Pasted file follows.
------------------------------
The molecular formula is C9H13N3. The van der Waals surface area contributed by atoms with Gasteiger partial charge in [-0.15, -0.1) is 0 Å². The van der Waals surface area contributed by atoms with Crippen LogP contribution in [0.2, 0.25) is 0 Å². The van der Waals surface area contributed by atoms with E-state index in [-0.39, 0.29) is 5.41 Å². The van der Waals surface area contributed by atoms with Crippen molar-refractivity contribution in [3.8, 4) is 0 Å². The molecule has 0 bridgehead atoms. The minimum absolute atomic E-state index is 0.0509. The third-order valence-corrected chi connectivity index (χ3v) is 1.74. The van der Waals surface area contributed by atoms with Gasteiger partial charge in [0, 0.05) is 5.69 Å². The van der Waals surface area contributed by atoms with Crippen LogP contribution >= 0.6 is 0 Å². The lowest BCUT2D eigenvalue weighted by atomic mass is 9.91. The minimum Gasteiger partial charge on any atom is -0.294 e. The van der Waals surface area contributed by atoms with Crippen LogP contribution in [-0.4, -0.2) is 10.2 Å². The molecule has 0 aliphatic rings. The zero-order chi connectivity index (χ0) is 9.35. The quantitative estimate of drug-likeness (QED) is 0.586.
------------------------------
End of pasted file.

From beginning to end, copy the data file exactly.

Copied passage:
The molecular formula is C9H13N3. The van der Waals surface area contributed by atoms with Gasteiger partial charge in [-0.15, -0.1) is 0 Å². The van der Waals surface area contributed by atoms with Crippen LogP contribution in [0.2, 0.25) is 0 Å². The van der Waals surface area contributed by atoms with E-state index in [-0.39, 0.29) is 5.41 Å². The van der Waals surface area contributed by atoms with Crippen molar-refractivity contribution in [3.8, 4) is 0 Å². The molecule has 0 bridgehead atoms. The minimum absolute atomic E-state index is 0.0509. The third-order valence-corrected chi connectivity index (χ3v) is 1.74. The van der Waals surface area contributed by atoms with Gasteiger partial charge in [0, 0.05) is 5.69 Å². The van der Waals surface area contributed by atoms with Crippen LogP contribution >= 0.6 is 0 Å². The lowest BCUT2D eigenvalue weighted by atomic mass is 9.91. The minimum Gasteiger partial charge on any atom is -0.294 e. The van der Waals surface area contributed by atoms with Crippen LogP contribution in [-0.4, -0.2) is 10.2 Å². The molecule has 0 aliphatic rings. The zero-order chi connectivity index (χ0) is 9.35. The quantitative estimate of drug-likeness (QED) is 0.586.